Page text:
In NY Davis put up a pretty good season, leading the team offensively and putting up his last double-digit homer season. His RBI totals would certainly have been among his best if anyone could get on base ahead of him. But NY wanted a speedster out there with its other young outfielders and after the season Tommy and a couple other guys went to the White Sox for former ROY Tommie Agee and infielder Al Weis. Chicago was a tough place to hit and ’68 was a tough year to hit anywhere but Tommy put up pretty good numbers and when he was left unprotected that winter was snagged by the new Seattle Pilots in the expansion draft.
Davis would room with Jim Bouton during some of the ’69 season and so would get a lot of mention in “Ball Four.” He comes across as a classy fair-minded guy who didn’t leverage his star status into bad behavior. He also wasn’t afraid to quietly call guys out. So even though he was the leading hitter on the team he was traded to the Astros that August for Sandy Valdespino and Danny Walton, a few weeks after Bouton was. Then in ’70, before the mess occurred, he would spend time with three teams: Houston, Oakland, and the Cubs. He hit pretty well at all three stops. Then the O’s eventually got smart and after his fine ’73 Tommy put up a nearly equal ’74 - .289 with ’84 RBI’s – and then hit .283 in ’75. But by then he was running out of gas and with Lee May putting in more time at DH, he was released. He tried to hook up with the Yankees and then did so with California before finishing out the year and his career with Kansas City. Tommy had a .294 average with 153 homers, 2,121 hits, and 1,052 RBI’s. In the post-season he hit .313 in 20 games.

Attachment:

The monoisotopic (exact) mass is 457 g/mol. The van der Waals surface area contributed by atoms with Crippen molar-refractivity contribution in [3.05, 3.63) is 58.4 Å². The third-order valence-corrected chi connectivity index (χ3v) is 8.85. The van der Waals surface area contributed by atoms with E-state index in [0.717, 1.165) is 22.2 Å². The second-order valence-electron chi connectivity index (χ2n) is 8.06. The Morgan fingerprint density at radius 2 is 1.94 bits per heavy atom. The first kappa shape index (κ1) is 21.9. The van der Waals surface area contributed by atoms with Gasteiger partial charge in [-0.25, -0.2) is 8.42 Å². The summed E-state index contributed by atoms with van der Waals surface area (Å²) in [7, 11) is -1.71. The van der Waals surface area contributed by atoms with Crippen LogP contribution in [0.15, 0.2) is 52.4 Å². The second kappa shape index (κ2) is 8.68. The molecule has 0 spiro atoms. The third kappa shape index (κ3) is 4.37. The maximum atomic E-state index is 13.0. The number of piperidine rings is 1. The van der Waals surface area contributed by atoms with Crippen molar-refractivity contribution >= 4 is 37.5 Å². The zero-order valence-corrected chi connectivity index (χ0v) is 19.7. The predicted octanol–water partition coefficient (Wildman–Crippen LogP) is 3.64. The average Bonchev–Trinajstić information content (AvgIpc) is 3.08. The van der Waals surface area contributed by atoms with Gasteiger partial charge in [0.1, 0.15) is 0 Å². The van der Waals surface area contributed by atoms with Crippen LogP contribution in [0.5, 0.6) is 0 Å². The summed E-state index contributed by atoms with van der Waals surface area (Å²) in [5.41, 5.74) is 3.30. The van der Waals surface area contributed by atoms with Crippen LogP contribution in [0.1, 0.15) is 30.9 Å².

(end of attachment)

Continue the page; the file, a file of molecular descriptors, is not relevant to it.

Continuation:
Davis stayed in baseball after playing, returning to LA and doing some minor league and spring training coaching for the Dodgers and for the ’81 season as the hitting coach for the Mariners. He then returned to LA where he had a less formal relationship with the Dodgers, doing lots of community work and some sales stuff. He also sold insurance and ran hitting clinics. He is now mostly retired though he does do some promotional work for LA and himself, through a small company.
No room for star bullets so we just get the cartoon. Tommy’s dad’s name was Herman also so Tommy adopted his middle name at an early age.
Two action shots of two guys who played together:
1. Davis and Doug Rader ’69 to ’70 Astros.
Tommy's card gets us through 60% of the set. I'll do a re-cap on the next post.